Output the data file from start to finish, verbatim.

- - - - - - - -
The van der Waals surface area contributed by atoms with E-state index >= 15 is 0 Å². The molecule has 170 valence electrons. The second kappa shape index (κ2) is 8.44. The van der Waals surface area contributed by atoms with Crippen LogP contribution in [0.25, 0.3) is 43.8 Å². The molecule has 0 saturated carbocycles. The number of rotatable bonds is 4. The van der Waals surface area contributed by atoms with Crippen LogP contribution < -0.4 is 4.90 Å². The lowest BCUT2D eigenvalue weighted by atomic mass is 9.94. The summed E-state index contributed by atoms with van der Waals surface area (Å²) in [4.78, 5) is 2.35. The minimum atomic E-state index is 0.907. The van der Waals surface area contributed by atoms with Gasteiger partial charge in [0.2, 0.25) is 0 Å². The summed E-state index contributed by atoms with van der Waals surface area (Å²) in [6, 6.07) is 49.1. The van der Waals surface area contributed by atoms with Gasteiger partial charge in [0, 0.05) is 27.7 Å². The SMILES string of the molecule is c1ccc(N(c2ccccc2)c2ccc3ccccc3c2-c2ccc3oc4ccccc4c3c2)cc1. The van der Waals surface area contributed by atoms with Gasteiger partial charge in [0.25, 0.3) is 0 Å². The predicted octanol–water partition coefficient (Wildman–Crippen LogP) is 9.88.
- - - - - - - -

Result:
The van der Waals surface area contributed by atoms with E-state index >= 15 is 0 Å². The molecule has 170 valence electrons. The second kappa shape index (κ2) is 8.44. The van der Waals surface area contributed by atoms with Crippen LogP contribution in [0.25, 0.3) is 43.8 Å². The molecule has 0 saturated carbocycles. The number of rotatable bonds is 4. The van der Waals surface area contributed by atoms with Crippen LogP contribution < -0.4 is 4.90 Å². The lowest BCUT2D eigenvalue weighted by atomic mass is 9.94. The summed E-state index contributed by atoms with van der Waals surface area (Å²) in [4.78, 5) is 2.35. The minimum atomic E-state index is 0.907. The van der Waals surface area contributed by atoms with Gasteiger partial charge in [0.2, 0.25) is 0 Å². The summed E-state index contributed by atoms with van der Waals surface area (Å²) in [6, 6.07) is 49.1. The van der Waals surface area contributed by atoms with Gasteiger partial charge in [0, 0.05) is 27.7 Å². The SMILES string of the molecule is c1ccc(N(c2ccccc2)c2ccc3ccccc3c2-c2ccc3oc4ccccc4c3c2)cc1. The van der Waals surface area contributed by atoms with Gasteiger partial charge in [0.25, 0.3) is 0 Å². The predicted octanol–water partition coefficient (Wildman–Crippen LogP) is 9.88.